To validate the pediatric appropriateness evaluation protocol (P-AEP) for use in the Canadian health care system and then to use it to assess the extent of inappropriate utilization in a Canadian tertiary care pediatric facility.
The P-AEP was applied to a 10% random sample of all general pediatric admissions during 1990 and to a sample of 547 subsequent days of care. The reliability of the P-AEP was assessed using a subsample of 72 admissions and 72 days of care. Validity was tested by comparing the P-AEP judgment on a sample of 50 admissions and 50 days of care with the subjective opinion of panels of three pediatric staff physicians.
In the reliability test, there was a high level of agreement between the two independent observers applying the P-AEP. In validity testing, the physicians found a slightly lower rate of inappropriateness relative to the P-AEP, but the validity was good overall. In the main study, 136 of 477 admissions (29%) were found to be inappropriate. Factors associated with inappropriate admission included nonurgent or emergent admission, surgical (versus medical) cases, residence outside the Greater Vancouver area, and admission on Sundays or Mondays. Fifty-five percent of inappropriate admissions were judged necessary but premature, whereas 45% were judged medically unnecessary. Of 547 subsequent days of care, 121 (22%) were found to be medically inappropriate. Inappropriate days of care were associated with girls, Mondays, and patients older than 14 years of age.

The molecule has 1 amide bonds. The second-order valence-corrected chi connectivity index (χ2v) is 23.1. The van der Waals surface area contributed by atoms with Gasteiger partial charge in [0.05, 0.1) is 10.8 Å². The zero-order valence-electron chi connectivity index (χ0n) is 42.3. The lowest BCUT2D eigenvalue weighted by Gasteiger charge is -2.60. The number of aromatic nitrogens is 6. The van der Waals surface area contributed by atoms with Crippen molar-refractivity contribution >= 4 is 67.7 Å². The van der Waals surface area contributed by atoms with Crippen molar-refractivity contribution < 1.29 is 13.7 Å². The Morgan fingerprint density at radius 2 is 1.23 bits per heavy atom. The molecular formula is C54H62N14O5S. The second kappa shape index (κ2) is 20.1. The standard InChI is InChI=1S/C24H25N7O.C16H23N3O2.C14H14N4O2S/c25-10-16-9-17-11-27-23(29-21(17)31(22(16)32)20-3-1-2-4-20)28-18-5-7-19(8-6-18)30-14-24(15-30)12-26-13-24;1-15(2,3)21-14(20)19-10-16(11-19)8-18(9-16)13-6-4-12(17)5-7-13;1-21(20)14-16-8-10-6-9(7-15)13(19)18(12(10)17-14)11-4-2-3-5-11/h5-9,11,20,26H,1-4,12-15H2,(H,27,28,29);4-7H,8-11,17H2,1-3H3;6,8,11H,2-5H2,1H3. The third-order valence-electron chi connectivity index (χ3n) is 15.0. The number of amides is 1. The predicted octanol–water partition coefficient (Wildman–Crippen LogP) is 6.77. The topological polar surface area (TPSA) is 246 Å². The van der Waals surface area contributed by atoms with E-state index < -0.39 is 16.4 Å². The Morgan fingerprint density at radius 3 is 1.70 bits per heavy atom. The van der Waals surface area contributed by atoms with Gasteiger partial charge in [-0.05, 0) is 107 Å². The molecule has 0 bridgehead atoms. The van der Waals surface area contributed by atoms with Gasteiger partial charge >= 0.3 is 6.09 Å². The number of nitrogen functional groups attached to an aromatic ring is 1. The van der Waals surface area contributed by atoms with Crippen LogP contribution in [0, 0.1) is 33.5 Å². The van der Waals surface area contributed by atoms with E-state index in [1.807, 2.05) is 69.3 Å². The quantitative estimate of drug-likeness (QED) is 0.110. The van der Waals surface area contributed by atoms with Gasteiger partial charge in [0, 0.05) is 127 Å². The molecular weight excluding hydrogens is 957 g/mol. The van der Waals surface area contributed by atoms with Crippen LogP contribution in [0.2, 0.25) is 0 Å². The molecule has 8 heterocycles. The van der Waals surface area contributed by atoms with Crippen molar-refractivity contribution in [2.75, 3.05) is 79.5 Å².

The P-AEP seems to be a valid and useful instrument for assessing the utilization of pediatric beds in a Canadian health care setting. Using the P-AEP made it possible to identify several service and policy developments which would help improve the efficiency of utilization at the hospital.